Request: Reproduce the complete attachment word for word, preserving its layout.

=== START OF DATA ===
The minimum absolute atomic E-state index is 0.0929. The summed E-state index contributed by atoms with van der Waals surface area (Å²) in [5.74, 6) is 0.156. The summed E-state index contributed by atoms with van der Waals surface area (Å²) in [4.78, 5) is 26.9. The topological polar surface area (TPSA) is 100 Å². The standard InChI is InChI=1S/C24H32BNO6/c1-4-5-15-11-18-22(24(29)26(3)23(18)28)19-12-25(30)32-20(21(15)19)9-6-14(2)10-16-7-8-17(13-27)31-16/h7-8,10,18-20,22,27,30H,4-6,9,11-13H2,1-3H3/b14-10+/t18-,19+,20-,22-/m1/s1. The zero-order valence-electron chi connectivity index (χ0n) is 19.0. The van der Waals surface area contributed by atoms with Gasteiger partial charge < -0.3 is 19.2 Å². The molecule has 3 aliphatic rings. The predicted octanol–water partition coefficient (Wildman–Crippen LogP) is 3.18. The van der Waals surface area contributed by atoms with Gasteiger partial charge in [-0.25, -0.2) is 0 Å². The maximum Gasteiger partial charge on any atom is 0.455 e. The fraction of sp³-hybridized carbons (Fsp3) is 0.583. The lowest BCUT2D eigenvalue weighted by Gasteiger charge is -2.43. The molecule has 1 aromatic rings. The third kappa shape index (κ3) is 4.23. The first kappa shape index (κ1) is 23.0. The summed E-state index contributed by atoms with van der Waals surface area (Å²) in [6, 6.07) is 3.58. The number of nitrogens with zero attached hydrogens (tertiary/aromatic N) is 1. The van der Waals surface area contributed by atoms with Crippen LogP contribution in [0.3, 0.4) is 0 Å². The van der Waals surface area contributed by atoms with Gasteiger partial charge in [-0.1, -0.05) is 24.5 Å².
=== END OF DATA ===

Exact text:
The minimum absolute atomic E-state index is 0.0929. The summed E-state index contributed by atoms with van der Waals surface area (Å²) in [5.74, 6) is 0.156. The summed E-state index contributed by atoms with van der Waals surface area (Å²) in [4.78, 5) is 26.9. The topological polar surface area (TPSA) is 100 Å². The standard InChI is InChI=1S/C24H32BNO6/c1-4-5-15-11-18-22(24(29)26(3)23(18)28)19-12-25(30)32-20(21(15)19)9-6-14(2)10-16-7-8-17(13-27)31-16/h7-8,10,18-20,22,27,30H,4-6,9,11-13H2,1-3H3/b14-10+/t18-,19+,20-,22-/m1/s1. The zero-order valence-electron chi connectivity index (χ0n) is 19.0. The van der Waals surface area contributed by atoms with Gasteiger partial charge < -0.3 is 19.2 Å². The molecule has 3 aliphatic rings. The predicted octanol–water partition coefficient (Wildman–Crippen LogP) is 3.18. The van der Waals surface area contributed by atoms with Gasteiger partial charge in [-0.25, -0.2) is 0 Å². The maximum Gasteiger partial charge on any atom is 0.455 e. The fraction of sp³-hybridized carbons (Fsp3) is 0.583. The lowest BCUT2D eigenvalue weighted by Gasteiger charge is -2.43. The molecule has 1 aromatic rings. The third kappa shape index (κ3) is 4.23. The first kappa shape index (κ1) is 23.0. The summed E-state index contributed by atoms with van der Waals surface area (Å²) in [6, 6.07) is 3.58. The number of nitrogens with zero attached hydrogens (tertiary/aromatic N) is 1. The van der Waals surface area contributed by atoms with Crippen LogP contribution in [0.3, 0.4) is 0 Å². The van der Waals surface area contributed by atoms with Gasteiger partial charge in [-0.1, -0.05) is 24.5 Å².